Whatever the actual involvement of Saudi Arabia may be, al-Maqdisi’s recent arrest is probably best understood through the prism of Jordanian politics. As a radical scholar who has enjoyed a relatively free existence for the past two years, al-Maqdisi must be something of an irritant to the country’s security services. The fact that he has not been in prison for a long time and that his website is as accessible as ever obviously raises the question whether he might possibly be used by the Jordanian authorities for some purpose. Considering the fact that al-Maqdisi wrote several books and treatises in which he criticised what he calls “extremist” expressions of jihad and takfir (excommunication), one would be justified in thinking that the Jordanian authorities are quietly grooming him as a tool to deradicalise jihadist youngsters. While one cannot be 100% sure about these things, I believe this is probably not the case.
Firstly, al-Maqdisi has continued to write radical treatises even while criticising others who were even more radical. He has never stopped calling the leaders of the Muslim world “infidels” and “apostates”, for instance, and one may wonder whether the Jordanian authorities would want a man who holds these views to “deradicalise” their youngsters. Secondly, al-Maqdisi has spent considerable time in prison but was released every time because no evidence linking him directly to any crime or terrorist activity could be presented against him. In fact, human rights organisations such as Human Rights Watch have frequently and explicitly protested the treatment al-Maqdisi received in Jordanian prison (see here, for example). The fact that Jordan has kept al-Maqdisi imprisoned for longer periods of time on several occassions but has encountered international protests every time, which in the end also caused him to be released again each time, may mean that the Jordanian authorities feel they have more or less exhausted the option of simply keeping al-Maqdisi permanently locked up for no reason. This could explain why al-Maqdisi has mostly lived in relative freedom for the past two years. Thirdly, it is not entirely correct to state that al-Maqdisi has been completely free since his release from prison in March 2008. Since then, he has reportedly been under house arrest (though certainly not all the time) and was even arrested for a traffic violation some time ago. This suggests that the Jordanian authorities may not have him imprisoned but are nevertheless keeping him in their sights.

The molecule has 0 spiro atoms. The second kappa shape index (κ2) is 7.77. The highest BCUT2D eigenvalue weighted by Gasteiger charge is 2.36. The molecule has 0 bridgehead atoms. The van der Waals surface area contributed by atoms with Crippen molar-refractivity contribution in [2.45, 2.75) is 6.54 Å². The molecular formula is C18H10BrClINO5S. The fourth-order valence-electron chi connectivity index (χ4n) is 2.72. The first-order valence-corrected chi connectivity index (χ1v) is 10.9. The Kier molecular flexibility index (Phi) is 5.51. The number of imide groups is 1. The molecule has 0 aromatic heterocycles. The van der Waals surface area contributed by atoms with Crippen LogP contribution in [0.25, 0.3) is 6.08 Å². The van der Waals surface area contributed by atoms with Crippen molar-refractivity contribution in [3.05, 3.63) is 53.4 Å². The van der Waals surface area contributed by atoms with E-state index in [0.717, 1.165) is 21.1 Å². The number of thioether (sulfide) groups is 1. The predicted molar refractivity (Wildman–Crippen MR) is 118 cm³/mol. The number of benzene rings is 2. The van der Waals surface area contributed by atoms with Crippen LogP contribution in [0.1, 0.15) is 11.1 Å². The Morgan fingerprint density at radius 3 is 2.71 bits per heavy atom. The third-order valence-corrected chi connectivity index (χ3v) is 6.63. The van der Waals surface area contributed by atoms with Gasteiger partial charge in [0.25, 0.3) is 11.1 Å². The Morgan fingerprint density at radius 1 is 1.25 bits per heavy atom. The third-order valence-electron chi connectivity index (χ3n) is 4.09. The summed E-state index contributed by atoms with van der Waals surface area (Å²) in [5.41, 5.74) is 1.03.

All of this means that al-Maqdisi’s recent arrest was most probably not, as reports have suggested, caused by sudden Saudi ire over Millat Ibrahim but – if Saudi Arabia was indeed involved – more likely over his sarcastic reminder that “the land of the two holy places” supposedly cannot even live up to its own Wahhabi credentials. In any case, the Jordanian authorities are probably keeping al-Maqdisi on a tight leash and may have used the release of his recent treatise as an excuse to arrest him in order to show him who’s boss again. As it’s been two years since al-Maqdisi’s latest long-time incarceration, the security services may well have felt that it was about time to arrest him again. All the better if it pleased a powerful neighbour in the process.